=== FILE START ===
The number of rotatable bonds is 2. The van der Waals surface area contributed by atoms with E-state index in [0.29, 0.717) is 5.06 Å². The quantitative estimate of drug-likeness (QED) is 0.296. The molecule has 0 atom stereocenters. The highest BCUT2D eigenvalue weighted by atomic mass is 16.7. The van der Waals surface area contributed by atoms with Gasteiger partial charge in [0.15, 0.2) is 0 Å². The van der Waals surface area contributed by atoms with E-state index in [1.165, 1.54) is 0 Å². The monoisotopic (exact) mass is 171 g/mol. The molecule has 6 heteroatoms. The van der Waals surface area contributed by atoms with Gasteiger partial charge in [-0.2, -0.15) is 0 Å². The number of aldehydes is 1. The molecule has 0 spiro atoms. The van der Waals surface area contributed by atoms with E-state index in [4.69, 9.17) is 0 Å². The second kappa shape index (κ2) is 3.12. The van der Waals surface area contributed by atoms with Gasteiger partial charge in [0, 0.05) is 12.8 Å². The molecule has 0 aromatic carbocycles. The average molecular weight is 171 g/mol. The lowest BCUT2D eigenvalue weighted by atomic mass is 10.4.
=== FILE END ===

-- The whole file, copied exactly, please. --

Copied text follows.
The number of rotatable bonds is 2. The van der Waals surface area contributed by atoms with E-state index in [0.29, 0.717) is 5.06 Å². The quantitative estimate of drug-likeness (QED) is 0.296. The molecule has 0 atom stereocenters. The highest BCUT2D eigenvalue weighted by atomic mass is 16.7. The van der Waals surface area contributed by atoms with Gasteiger partial charge in [0.15, 0.2) is 0 Å². The van der Waals surface area contributed by atoms with E-state index in [1.165, 1.54) is 0 Å². The monoisotopic (exact) mass is 171 g/mol. The molecule has 6 heteroatoms. The van der Waals surface area contributed by atoms with Gasteiger partial charge in [-0.2, -0.15) is 0 Å². The number of aldehydes is 1. The molecule has 0 spiro atoms. The van der Waals surface area contributed by atoms with E-state index in [4.69, 9.17) is 0 Å². The second kappa shape index (κ2) is 3.12. The van der Waals surface area contributed by atoms with Gasteiger partial charge in [0, 0.05) is 12.8 Å². The molecule has 0 aromatic carbocycles. The average molecular weight is 171 g/mol. The lowest BCUT2D eigenvalue weighted by atomic mass is 10.4.